Pensioner paying price of potholes

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An elderly woman has been filling in potholes in the street she lives in and buying the materials out of her own pocket.

Phyllis Raubenheimer will soon celebrate her 80th birthday and is fuming that neighbouring roads on the Mildenhall Road Estate - Norman and Philip – have been adopted by Suffolk County Council, while Rosemary Road has not and remains rutted with potholes.

It is understood that for the council to adopt it the Bury St Edmunds residents would first have to pay up to £25,000 each to bring it up to standard.

Mrs Raubenheimer, who has spent £300 on road filler to shovel into the worst holes, said: “I haven’t got that sort of money lying around.

“Who do they think I am, Mrs Rockefeller, Mrs Cameron or Mrs Ruffley?”

Her neighbour Chrissy Tompsett, 75, said the road was ‘quite dangerous’, especially in winter when the deep water-filled ruts become icy.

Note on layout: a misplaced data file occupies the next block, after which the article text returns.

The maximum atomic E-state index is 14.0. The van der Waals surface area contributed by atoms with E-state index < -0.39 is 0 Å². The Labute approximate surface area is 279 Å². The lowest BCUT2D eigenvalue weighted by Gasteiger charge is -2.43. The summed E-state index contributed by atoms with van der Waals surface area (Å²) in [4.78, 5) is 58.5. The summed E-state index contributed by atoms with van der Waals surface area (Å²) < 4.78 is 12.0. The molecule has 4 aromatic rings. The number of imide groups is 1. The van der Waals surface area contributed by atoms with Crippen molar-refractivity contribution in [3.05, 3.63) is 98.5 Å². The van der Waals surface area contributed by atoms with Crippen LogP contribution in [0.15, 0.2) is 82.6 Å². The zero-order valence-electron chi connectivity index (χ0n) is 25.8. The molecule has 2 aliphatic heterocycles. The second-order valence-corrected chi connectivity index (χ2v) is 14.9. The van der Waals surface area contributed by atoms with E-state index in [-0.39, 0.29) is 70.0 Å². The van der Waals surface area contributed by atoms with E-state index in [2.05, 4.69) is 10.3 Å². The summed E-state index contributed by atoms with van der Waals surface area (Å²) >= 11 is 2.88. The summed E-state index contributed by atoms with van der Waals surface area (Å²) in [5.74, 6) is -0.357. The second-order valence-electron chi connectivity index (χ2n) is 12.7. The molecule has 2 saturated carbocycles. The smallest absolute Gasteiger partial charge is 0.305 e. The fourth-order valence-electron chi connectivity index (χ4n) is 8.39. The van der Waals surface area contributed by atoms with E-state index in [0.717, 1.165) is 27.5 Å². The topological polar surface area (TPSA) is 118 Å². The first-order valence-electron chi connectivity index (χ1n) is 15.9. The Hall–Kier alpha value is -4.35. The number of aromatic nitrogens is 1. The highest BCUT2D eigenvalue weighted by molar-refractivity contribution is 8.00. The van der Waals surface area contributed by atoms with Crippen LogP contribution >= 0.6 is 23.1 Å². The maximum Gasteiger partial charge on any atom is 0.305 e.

Mark Ereira-Guyer, county councillor for the Tower division, has taken the matter up with the council and said: “My understanding is when that housing was developed in the 1920s/30s the developer was due to make it into a road, as with all housing estate developers, and then the council adopts it as standard.”

He said the road was an ‘eccentric anomaly that needs to be put right’.

Mrs Raubenhemier says the council could use materials on Rosemary Road that are left over from work on other roads. She said: “I feel very bitter that the council is dumping hundreds of tonnes of stuff that could be used on this road and I think it’s a disgrace. They should hang their heads in shame, every one of them.”

She added: “I pay my full rates and taxes. The only service we get is one light and the rubbish bins collected, but the rubbish trucks are so heavy that when they come they churn up the road.”

Cllr Ereira-Guyer said: “My understanding is there will be a significant cost in creating a road. I have been provided figures by the council of a quarter of a million pounds.

“For me, that seems rather excessive and I want to examine those figures and see how we can reduce that cost and still give the residents what they need. I don’t think it’s fair for the residents to pay for the sins of generations ago.”

The council says Norman and Philip Road were adopted as access roads but Rosemary Road is a cul-de-sac.